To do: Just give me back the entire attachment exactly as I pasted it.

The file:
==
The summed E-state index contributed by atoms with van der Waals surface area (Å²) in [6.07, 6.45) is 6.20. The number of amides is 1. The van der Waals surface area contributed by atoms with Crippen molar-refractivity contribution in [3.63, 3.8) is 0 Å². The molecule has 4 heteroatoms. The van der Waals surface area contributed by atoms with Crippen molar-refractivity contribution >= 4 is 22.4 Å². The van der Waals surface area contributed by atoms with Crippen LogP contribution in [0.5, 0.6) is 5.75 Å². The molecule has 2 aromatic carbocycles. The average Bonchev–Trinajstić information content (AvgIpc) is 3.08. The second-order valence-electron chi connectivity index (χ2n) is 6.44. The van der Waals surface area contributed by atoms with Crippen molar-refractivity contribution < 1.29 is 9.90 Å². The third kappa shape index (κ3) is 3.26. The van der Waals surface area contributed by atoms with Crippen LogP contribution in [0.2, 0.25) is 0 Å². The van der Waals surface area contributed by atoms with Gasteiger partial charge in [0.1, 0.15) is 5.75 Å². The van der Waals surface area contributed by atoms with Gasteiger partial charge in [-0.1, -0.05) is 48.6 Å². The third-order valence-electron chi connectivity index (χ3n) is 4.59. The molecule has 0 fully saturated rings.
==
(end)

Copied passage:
The summed E-state index contributed by atoms with van der Waals surface area (Å²) in [6.07, 6.45) is 6.20. The number of amides is 1. The van der Waals surface area contributed by atoms with Crippen molar-refractivity contribution in [3.63, 3.8) is 0 Å². The molecule has 4 heteroatoms. The van der Waals surface area contributed by atoms with Crippen molar-refractivity contribution >= 4 is 22.4 Å². The van der Waals surface area contributed by atoms with Crippen LogP contribution in [0.5, 0.6) is 5.75 Å². The molecule has 2 aromatic carbocycles. The average Bonchev–Trinajstić information content (AvgIpc) is 3.08. The second-order valence-electron chi connectivity index (χ2n) is 6.44. The van der Waals surface area contributed by atoms with Crippen molar-refractivity contribution < 1.29 is 9.90 Å². The third kappa shape index (κ3) is 3.26. The van der Waals surface area contributed by atoms with Crippen LogP contribution in [0.2, 0.25) is 0 Å². The van der Waals surface area contributed by atoms with Gasteiger partial charge in [0.1, 0.15) is 5.75 Å². The van der Waals surface area contributed by atoms with Gasteiger partial charge in [-0.1, -0.05) is 48.6 Å². The third-order valence-electron chi connectivity index (χ3n) is 4.59. The molecule has 0 fully saturated rings.